That means there is no absolute line, particularly in relation to the knee, that defines morality.
I would also point you to an excellent answer on the "Got Questions" website:
Whether or not to wear a bikini is a question many women struggle with, but for a Christian woman, the issue takes on additional implications. The Bible tells us that God calls women to modesty, which means to not draw attention to themselves: "I also want women to dress modestly, with decency and propriety, not with braided hair or gold or pearls or expensive clothes, but with good deeds, appropriate for women who profess to worship God" (1 Timothy 2:9-10). God also calls us to purity: "Don't let anyone look down on you because you are young, but set an example for the believers in speech, in life, in love, in faith and in purity" (1 Timothy 4:12). The question is whether or not a bikini is consistent with modesty and purity.
Another issue to consider is that God calls all people to control their thought lives, so as women, we should not cause men to lust: "You have heard that it was said, 'Do not commit adultery.' But I tell you that anyone who looks at a woman lustfully has already committed adultery with her in his heart" (Matthew 5:27-29). When we cause men to look upon our bodies lustfully, we are inducing them to commit the sin of lust and this is displeasing to God.
A further consideration is that our bodies, like our minds and hearts, belong to God and are to be used for His glory, not our own. Romans 12:1 tells us, "Therefore, I urge you, brothers, in view of God's mercy, to offer your bodies as living sacrifices, holy and pleasing to God-this is your spiritual act of worship." When we offer our bodies to God as “living sacrifices,” we are saying in effect, “My body is yours, Lord. Use it for your glory.” It’s hard to imagine a bikini-clad body being used for God’s glory. [Sue's note: This is not talking about the husband-wife relationship, where there is total freedom to dress to please and arouse one's spouse in private. See the Song of Solomon in the Old Testament.]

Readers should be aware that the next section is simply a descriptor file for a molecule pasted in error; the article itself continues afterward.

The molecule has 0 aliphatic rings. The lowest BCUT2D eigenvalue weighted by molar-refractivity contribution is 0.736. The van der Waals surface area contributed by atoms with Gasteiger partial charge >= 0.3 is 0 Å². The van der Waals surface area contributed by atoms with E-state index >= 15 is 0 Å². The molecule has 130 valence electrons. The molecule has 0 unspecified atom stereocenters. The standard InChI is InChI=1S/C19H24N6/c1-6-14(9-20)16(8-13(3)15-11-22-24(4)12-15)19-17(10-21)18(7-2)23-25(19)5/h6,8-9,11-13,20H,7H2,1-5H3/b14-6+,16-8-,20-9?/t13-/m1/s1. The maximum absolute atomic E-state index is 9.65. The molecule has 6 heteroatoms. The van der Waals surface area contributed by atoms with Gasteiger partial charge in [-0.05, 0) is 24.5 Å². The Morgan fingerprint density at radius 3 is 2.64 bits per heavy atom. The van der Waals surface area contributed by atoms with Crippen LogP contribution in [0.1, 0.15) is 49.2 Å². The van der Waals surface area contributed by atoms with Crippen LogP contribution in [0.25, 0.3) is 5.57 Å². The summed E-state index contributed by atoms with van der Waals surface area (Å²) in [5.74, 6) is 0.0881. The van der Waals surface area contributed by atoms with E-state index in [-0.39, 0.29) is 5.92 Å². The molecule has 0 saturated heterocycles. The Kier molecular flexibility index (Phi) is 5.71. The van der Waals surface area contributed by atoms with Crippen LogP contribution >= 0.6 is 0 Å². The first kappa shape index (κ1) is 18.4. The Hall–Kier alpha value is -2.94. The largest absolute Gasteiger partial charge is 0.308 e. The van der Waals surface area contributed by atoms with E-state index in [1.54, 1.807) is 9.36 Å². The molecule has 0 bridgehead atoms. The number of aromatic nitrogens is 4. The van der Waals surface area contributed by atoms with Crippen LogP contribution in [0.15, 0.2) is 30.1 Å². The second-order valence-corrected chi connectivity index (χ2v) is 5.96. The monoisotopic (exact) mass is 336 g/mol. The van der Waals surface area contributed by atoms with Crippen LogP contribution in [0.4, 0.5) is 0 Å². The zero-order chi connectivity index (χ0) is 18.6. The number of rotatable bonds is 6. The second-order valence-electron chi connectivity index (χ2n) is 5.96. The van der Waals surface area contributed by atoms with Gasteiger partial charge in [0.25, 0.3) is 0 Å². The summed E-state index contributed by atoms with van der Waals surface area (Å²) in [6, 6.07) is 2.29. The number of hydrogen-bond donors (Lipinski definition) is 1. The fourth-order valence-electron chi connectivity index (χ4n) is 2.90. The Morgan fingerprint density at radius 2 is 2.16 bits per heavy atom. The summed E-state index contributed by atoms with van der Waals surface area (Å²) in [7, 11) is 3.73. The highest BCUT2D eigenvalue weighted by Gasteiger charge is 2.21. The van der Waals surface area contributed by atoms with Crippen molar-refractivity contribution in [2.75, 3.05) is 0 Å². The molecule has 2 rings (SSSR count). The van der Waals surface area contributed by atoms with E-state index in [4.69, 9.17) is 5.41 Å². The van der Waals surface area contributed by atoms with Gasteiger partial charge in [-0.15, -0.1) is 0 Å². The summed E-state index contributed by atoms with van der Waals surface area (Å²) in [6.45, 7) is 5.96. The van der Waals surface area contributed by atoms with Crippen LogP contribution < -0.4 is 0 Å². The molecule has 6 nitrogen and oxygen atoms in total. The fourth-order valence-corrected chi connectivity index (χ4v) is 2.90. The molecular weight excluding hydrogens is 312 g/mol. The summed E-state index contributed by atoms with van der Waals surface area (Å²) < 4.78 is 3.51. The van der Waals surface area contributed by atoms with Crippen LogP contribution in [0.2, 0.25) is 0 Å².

Or course, wearing a bikini in a private location, like a fenced-in back yard is probably acceptable, providing there is no visual access to the yard by the neighbors. According to the verses above, we have the responsibility not to put the males around us in a position that they might lust or have impure thoughts (see also Matthew 18:7).
Hope you find this helpful.
© 2011 Probe Ministries
About the Author
Sue Bohlin is an associate speaker with Probe Ministries. She attended the University of Illinois, and has been a Bible teacher and conference speaker for over 35 years. She is a frequent speaker for MOPS (Mothers of Pre-Schoolers) and Stonecroft Ministries (Christian Women's Connections), and serves on the board and as a small group leader of Living Hope Ministries, a Christ-centered outreach to those dealing with unwanted homosexuality. Sue is on the Bible.org Women's Leadership Team and is a regular contributor to Bible.org's Tapestry Blog. She is also a professional calligrapher and the webmistress for Probe Ministries; but most importantly, she is the wife of Dr. Ray Bohlin and the mother of their two grown sons. Her personal website is suebohlin.com.